Russian attacks laid down a curtain of fire yesterday across areas of eastern Ukraine where pockets of resistance are denying Moscow full military control of the region, almost four months after the Kremlin unleashed an invasion.
“Today everything that can burn is on fire,” Serhiy Haidai, the governor of Ukraine’s eastern Luhansk region, told The Associated Press.
Russia’s war has caused alarm over food supplies from Ukraine to the rest of the world and gas supplies from Russia, as well as raising questions about security in Western Europe.
The Russian military currently controls about 95% of the Luhansk region. But Moscow has struggled for weeks to overrun it completely, despite deploying additional troops and possessing a massive advantage in military assets.
In the city of Sievierodonetsk, the hot spot of the fighting, Ukrainian defenders held on to the Azot chemical plant in the industrial outskirts. About 500 civilians are sheltering at the plant, and Haidai said the Russian forces are turning the area “into ruins.”
“It is a sheer catastrophe,” Haidai told the AP in written comments about the plant. “Our positions are being fired at from howitzers, multiple rocket launchers, large-caliber artillery, missile strikes.”
The defense of the chemical plant recalled the besieged Azovstal steel mill in the brutalized city of Mariupol, where Ukrainian troops were pinned down for weeks.
Neighboring Lysychansk, the only city in the Luhansk region that is still fully under Ukrainian control, is also the target of multiple airstrikes.
Separately, U.S. Attorney General Merrick Garland was making an unannounced visit to Ukraine on yesterday to meet with Ukrainian Prosecutor General Iryna Venediktova.
The two planned to discuss U.S. and international efforts to help Ukraine identify, apprehend and prosecute anyone involved in war crimes and other atrocities there, a U.S. Justice Department official said. The official could not discuss details of the trip publicly and spoke on condition of anonymity.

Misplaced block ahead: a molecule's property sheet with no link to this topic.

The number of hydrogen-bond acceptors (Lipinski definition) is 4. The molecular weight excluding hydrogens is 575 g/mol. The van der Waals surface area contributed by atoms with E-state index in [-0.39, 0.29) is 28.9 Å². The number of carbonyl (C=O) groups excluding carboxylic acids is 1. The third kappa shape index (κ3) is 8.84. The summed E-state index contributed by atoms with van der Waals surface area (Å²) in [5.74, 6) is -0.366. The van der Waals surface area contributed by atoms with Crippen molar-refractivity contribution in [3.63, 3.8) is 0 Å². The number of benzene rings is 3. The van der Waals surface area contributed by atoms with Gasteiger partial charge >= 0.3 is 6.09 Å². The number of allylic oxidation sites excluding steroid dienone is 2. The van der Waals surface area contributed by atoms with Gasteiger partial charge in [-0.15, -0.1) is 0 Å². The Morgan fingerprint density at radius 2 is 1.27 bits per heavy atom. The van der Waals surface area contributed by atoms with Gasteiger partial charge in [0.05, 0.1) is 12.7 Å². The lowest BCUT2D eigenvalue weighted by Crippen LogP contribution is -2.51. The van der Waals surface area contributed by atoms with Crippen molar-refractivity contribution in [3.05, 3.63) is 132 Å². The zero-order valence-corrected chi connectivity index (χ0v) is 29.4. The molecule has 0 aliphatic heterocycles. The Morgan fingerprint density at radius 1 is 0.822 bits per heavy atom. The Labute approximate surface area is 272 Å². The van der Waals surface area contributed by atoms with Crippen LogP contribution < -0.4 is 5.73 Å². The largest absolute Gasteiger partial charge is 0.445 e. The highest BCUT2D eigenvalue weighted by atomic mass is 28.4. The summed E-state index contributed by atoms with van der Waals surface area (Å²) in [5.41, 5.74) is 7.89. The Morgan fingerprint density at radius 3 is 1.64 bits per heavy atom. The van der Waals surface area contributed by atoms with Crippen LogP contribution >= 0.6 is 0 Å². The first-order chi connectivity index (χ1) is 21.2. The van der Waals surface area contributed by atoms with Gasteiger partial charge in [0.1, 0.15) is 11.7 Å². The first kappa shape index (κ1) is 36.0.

The Ukrainian president’s office said yesterday that at least six civilians had been killed over the previous 24 hours, and 16 others were wounded.
According to its daily update, Russian forces over the day shelled the northern Chernihiv region, and intensified their shelling of Kharkiv, Ukraine’s second-largest city. Explosions also occurred on yesterday morning in the southern city of Mykolaiv.
Airstrikes on Sievierodonetsk and nearby Lysychansk have ruined more than 10 residential buildings and a police station. In the city of Avdiivka in the Donetsk region, a school burned down as the result of the shelling, the president’s office said.
International support for Ukraine’s plight was demonstrated once more when a Nobel Peace Prize medal auctioned off by Russian journalist Dmitry Muratov sold Monday night for $103.5 million, shattering the old record for a Nobel. The auction aimed to raise money for Ukrainian child refugees.
Geopolitical tensions stemming from Russia’s invasion returned to Lithuania. Due to European Union sanctions on Moscow, the Baltic country earlier this month banned rail traffic from crossing its territory from Russia to the Russian exclave of Kaliningrad.
Kaliningrad, with a population of around 430,000 people, is wedged between Lithuania and Poland, both EU countries, and is isolated from the rest of Russia.
Nikolai Patrushev, the powerful secretary of the Kremlin’s Security Council and a hardliner, visited Kaliningrad on Tuesday and vowed to respond to the ban.
“The relevant measures are being drawn up in an interagency format and will be adopted shortly,” Patrushev said, without elaborating. He added: “Their consequences will have a significant negative impact on the population of Lithuania.”
Meanwhile, Russian authorities blocked the website of British newspaper The Telegraph over an article it published, the internet rights group Roskomsvoboda reported Tuesday.
The group said in an online statement that Russia’s media and internet regulator, Roskomnadzor, blocked Russian access to a story Moscow described as “fake news.” The move made the entire Telegraph website inaccessible for some Russians.
The Telegraph story alleged that Russian forces had prepared a mobile crematorium for use in its war with Ukraine, possibly to hide its military casualties.
YURAS KARMANAU, JOHN LEICESTER & DAVID KEYTON, KYIV, MDT/AP